Not all days are bad around here. We have good days. Like yesterday.
Milly was following me around all morning begging to go swimming, but it’s been a bit chilly here. Any outdoor venue would have cold water. She might not care, but I won’t be swimming in cold water. I grew up on the Gulf of Mexico. I don’t do cold water, and the girls would inevitably drag me into whatever swimming fun they were enjoying. Grace has managed to achieve the nagging skills of my Norwegian grandmother. She is tenacious. It’s like being pecked to death by a duck.
I couldn’t take them out swimming yesterday so I suggested an outing to a neighborhood just a few miles from our house. It has a sort of Main Street lined with shops, a gourmet ice cream shop, an independent children’s bookstore, and even a children’s toy store! For the adults, there are boutiques, restaurants, and a few cafés. This wonderful spot is nestled in a gorgeous neighborhood lined with beautifully maintained American Foursquares, Victorians, and mature trees. It reminds me just a bit of the Southern neighborhoods I knew as a child with their mossy Live Oaks and sprawling porches. Milly and Grace reluctantly agreed that my suggestion was a suitable consolation.
First order of business? The toy store, of course! There was a sidewalk sale, too! The weather was finally warm and sunny, and it was such a pleasure to be outside. Next up: ICE CREAM! This particular ice cream shop is local and makes their own flavors. One also doesn’t know what flavors will be offered on a day-to-day basis. I am absolutely enamored of a certain chocolate ice cream flavor with all sorts of chocolate pieces and salted caramel thrown in, but, alas, it was not on the menu yesterday. We all had to be flexible and try something new. I know, life is hard…sigh…
Grace and Milly compromised and actually let me go into a boutique!! GASP! They fussed quietly until they looked around a bit. Their X chromosomes were activated by the scented candles, scarves, and Anne Taintor memo pads. Suddenly, they were oohing and aahing over the adorable earrings and retro toys: “Mom, look at this! Isn’t this cute?” It warmed my heart. Of course, I had to buy something! This is now in my possession:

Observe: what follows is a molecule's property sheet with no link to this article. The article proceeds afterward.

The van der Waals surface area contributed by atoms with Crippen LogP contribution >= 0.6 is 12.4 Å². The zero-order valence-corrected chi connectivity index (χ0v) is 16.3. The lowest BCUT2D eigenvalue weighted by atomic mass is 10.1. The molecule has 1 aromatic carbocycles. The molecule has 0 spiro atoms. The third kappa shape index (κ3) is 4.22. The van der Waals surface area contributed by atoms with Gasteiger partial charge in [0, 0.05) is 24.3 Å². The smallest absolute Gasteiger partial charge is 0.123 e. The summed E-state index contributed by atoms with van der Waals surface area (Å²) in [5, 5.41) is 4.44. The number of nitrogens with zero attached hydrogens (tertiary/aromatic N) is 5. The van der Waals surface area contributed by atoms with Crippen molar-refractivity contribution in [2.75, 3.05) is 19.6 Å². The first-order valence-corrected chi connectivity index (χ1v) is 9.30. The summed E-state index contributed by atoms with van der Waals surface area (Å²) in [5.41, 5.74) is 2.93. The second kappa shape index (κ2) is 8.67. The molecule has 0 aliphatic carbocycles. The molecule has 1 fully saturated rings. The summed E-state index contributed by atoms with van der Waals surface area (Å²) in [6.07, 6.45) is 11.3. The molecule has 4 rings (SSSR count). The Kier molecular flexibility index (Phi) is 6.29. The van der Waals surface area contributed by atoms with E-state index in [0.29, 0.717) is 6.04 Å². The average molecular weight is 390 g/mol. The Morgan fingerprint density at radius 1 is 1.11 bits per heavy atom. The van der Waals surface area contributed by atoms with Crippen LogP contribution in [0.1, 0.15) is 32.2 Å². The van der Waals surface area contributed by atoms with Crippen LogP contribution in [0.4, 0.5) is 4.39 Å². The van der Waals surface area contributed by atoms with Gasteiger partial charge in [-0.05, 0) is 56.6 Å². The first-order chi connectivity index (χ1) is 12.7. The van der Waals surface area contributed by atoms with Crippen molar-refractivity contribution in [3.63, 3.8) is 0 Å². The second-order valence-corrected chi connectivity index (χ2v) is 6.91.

I needed another tea infuser, and this fit the bill.
Finally, we made our way to the celebrated children’s bookstore. This bookstore is unusual in that it is the home to many animals including one very bold hen. Historically, many chickens have called this bookstore “home”. I’m not sure why the proprietor of this store has chosen to keep chickens here specifically since they also keep ferrets (an animal that would surely eat the chickens)…and chinchillas…and doves…and a very large tarantula…and four Manx cats…and I’m leaving other members of the menagerie out, but you get the picture. The chickens have always roamed freely throughout the store like they owned the joint as have the cats. I’ve always wondered how the two species have managed to live together harmoniously. We’ve been visiting this store since Doireann was a toddler, and Eadaoin has always loved this place except for one thing–the fancy chickens. That’s what she used to call the chickens when she was about 2 years-old. I would lead her into the store through the little purple door designed especially for children. Her eyes would light up and off she would run until she saw “the fancy chicken”. She would then shriek and run around the store screaming, “The fancy chicken! The fancy chicken!” The staff would have to find the fluffy, white chicken named Elvis and put HER in her cage. Yes, Elvis was a girl, and she was indeed fancy. She was also a sweet hen. She never pecked or chased anyone. I grew to like her very much.